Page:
Quiet Morning Walk

Friday, August 29, 2008 -- near Three Lakes, MI

I paused during my walk this morning, something I don't like to do as I've always heard pausing a workout reduces the aerobic benefits and the training effect. But I had to stop. I can't remember when I last had this experience.

During the past week or so, I've been trying to get myself back into my old routine of early morning exercise. And I've been pretty diligent about it so far, having crawled out of bed, slithered sleepily into T-shirt, shorts, and shoes, and stepped boldly into the fresh morning air for 7 of the past 8 days. I used to run but my creaky knees don't respond well to the pounding anymore. So I've convinced myself that, really, I can get all the aerobic exercise I need by walking. Not a slow stroll down the garden path... oh no.  I like to walk fast... at least 4 mph and sometimes faster... and do it for the better part of an hour. Throw in a few hills and the old ticker is really beating away. The semi-pained smile on my face is the result of a mental image of arterial sludge from last night's brownie delight desert dissolving -- melting -- away.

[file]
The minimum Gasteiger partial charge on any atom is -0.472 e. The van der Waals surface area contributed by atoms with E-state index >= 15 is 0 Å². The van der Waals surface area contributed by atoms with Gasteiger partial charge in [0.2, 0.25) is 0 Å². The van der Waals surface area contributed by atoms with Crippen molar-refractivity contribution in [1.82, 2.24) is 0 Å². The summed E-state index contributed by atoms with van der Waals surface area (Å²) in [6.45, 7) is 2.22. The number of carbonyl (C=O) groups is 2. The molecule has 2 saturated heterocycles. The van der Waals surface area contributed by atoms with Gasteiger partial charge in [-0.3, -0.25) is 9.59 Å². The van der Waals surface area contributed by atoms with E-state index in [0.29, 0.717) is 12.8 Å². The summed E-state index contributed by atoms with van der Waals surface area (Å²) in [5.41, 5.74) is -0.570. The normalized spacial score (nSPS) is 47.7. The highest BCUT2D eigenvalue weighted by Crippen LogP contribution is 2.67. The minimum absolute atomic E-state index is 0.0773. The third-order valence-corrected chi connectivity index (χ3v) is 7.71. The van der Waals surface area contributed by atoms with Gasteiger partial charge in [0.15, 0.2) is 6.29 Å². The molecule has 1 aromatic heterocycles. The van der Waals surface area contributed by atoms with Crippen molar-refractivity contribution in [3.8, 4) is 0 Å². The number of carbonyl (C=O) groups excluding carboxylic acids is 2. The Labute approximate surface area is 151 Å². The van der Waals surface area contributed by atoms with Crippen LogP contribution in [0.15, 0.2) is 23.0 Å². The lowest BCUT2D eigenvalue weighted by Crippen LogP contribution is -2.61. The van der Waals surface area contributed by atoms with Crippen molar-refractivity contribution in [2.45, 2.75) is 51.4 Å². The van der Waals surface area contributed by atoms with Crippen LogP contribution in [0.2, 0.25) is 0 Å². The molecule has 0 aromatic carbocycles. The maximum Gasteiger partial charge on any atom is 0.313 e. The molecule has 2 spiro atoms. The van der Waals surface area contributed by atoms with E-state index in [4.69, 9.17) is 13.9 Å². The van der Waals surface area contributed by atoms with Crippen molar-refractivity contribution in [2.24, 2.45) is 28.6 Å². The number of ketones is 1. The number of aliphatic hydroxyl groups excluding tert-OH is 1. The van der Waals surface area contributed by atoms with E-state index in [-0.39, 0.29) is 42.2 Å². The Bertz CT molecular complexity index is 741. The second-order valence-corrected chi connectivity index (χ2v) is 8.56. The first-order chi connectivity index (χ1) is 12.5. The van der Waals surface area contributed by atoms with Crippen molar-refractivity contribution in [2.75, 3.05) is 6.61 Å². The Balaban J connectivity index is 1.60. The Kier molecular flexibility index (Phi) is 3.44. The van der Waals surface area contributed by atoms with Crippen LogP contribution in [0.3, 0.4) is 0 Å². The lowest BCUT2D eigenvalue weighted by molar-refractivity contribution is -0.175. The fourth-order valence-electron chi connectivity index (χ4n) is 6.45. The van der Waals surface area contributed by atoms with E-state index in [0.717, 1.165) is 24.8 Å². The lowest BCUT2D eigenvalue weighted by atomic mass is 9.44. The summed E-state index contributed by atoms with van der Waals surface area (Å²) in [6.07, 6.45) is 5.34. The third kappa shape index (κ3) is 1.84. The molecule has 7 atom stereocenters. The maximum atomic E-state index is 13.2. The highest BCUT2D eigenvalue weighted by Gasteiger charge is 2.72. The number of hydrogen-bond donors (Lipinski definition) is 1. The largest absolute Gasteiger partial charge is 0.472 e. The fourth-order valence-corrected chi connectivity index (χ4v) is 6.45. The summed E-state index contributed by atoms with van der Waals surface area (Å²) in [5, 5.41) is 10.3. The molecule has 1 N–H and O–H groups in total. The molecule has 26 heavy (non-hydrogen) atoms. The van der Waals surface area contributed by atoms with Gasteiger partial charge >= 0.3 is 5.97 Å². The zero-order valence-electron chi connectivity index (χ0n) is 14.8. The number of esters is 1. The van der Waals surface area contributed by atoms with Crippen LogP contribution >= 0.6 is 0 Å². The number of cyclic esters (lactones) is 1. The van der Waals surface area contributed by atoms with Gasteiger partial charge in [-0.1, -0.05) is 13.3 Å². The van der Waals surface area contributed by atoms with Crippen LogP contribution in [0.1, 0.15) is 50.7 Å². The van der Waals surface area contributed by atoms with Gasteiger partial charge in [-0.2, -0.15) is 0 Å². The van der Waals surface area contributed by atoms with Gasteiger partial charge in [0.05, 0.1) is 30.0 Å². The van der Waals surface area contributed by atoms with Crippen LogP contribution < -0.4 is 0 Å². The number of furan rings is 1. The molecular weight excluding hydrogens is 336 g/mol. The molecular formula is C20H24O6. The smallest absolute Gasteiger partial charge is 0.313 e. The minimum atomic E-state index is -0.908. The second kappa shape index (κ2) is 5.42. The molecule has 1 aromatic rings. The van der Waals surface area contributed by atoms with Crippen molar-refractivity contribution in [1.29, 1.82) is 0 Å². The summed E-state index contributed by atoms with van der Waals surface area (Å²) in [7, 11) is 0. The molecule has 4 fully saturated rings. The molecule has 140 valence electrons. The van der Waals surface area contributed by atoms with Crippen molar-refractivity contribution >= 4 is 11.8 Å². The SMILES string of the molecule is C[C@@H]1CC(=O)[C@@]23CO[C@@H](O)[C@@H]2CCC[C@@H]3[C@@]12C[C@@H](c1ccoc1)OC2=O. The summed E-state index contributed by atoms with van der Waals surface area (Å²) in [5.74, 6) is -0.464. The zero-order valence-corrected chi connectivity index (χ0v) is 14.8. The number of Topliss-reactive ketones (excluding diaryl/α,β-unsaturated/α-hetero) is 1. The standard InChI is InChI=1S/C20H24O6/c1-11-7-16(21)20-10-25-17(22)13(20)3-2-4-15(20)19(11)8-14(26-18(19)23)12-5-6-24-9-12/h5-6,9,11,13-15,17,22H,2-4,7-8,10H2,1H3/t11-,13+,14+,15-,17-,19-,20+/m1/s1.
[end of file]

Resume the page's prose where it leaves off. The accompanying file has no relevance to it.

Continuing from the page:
This morning's walk felt immediately different from the others this week. Stepping outside, I became aware of the stillness of the morning. A layer of morning fog was hovering overhead, in the treetops, but I could see clearly at ground level. This vaporous canopy seemed to muffle the sounds of the woods and the surrounding world. There was no wind, none. It was dead-calm. There was no traffic, none. My own footsteps on the asphalt were deafening and seemed to pollute the natural silence of the place and the moment. There's an urge to stop, just for a moment, and savor this experience. No, that would lessen the benefit of my doing this in the first place, wouldn't it? But how often does one notice and experience complete, nearly total, silence? Com'on, just stop, right here, in the middle of the road... you can do it!

So I did. I stopped right there, standing on the centerline of Petticoat Road, and heard nothing. Nothing! Ears attuned to sounds generated by people and civilization don't hear the sounds of nature without some effort. Slowly, as I stood there, I began to hear my own heartbeat. Then a flutter of wings as a bird moved. The canopy of fog which I first thought was muffling all sounds was now seeming to amplify the occasional nearby sounds of nature. There was the thunderous crack of a twig snapping in the woods -- maybe a deer taking a cautious step. Then, more birds greeting the morning. I made a small slow step forward -- that urge to keep going for exercise's sake -- and my knee creaked. In the spaces between those various small sounds, there was as total a silence as I've ever heard. A nearly complete and utter lack of any sound whatsoever.

We're conditioned, I believe, to be in awe of the really big things -- fireworks get bigger and louder, amusement park rides get higher and faster, Hollywood keeps us coming back to the next film by making the explosions bigger, the car crashes more dramatic... you get the idea. But this morning I was in awe of the littlest thing you can imagine... silence.

T
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